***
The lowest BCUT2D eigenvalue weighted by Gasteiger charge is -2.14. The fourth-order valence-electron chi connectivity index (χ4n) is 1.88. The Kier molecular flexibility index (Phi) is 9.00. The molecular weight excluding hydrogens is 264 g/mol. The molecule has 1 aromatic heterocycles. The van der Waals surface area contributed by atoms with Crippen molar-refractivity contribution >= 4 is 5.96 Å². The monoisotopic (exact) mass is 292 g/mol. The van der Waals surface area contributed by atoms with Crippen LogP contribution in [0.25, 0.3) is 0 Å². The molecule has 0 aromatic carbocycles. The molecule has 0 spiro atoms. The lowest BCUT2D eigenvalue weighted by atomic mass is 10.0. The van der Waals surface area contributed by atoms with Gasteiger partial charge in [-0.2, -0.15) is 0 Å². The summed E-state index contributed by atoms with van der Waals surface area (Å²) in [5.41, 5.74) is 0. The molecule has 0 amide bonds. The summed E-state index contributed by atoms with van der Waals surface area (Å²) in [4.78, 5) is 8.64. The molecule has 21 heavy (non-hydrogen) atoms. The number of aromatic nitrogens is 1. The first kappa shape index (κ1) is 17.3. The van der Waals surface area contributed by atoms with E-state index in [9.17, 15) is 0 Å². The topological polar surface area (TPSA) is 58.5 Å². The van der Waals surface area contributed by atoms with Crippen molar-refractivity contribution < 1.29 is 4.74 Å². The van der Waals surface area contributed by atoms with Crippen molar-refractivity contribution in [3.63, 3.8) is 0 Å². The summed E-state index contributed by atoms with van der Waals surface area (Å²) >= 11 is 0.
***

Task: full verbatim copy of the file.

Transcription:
The lowest BCUT2D eigenvalue weighted by Gasteiger charge is -2.14. The fourth-order valence-electron chi connectivity index (χ4n) is 1.88. The Kier molecular flexibility index (Phi) is 9.00. The molecular weight excluding hydrogens is 264 g/mol. The molecule has 1 aromatic heterocycles. The van der Waals surface area contributed by atoms with Crippen molar-refractivity contribution >= 4 is 5.96 Å². The monoisotopic (exact) mass is 292 g/mol. The van der Waals surface area contributed by atoms with Crippen LogP contribution in [0.25, 0.3) is 0 Å². The molecule has 0 aromatic carbocycles. The molecule has 0 spiro atoms. The lowest BCUT2D eigenvalue weighted by atomic mass is 10.0. The van der Waals surface area contributed by atoms with Gasteiger partial charge in [-0.2, -0.15) is 0 Å². The summed E-state index contributed by atoms with van der Waals surface area (Å²) in [5.41, 5.74) is 0. The molecule has 0 amide bonds. The summed E-state index contributed by atoms with van der Waals surface area (Å²) in [4.78, 5) is 8.64. The molecule has 21 heavy (non-hydrogen) atoms. The number of aromatic nitrogens is 1. The first kappa shape index (κ1) is 17.3. The van der Waals surface area contributed by atoms with E-state index in [9.17, 15) is 0 Å². The topological polar surface area (TPSA) is 58.5 Å². The van der Waals surface area contributed by atoms with Crippen molar-refractivity contribution < 1.29 is 4.74 Å². The van der Waals surface area contributed by atoms with Crippen molar-refractivity contribution in [3.63, 3.8) is 0 Å². The summed E-state index contributed by atoms with van der Waals surface area (Å²) >= 11 is 0.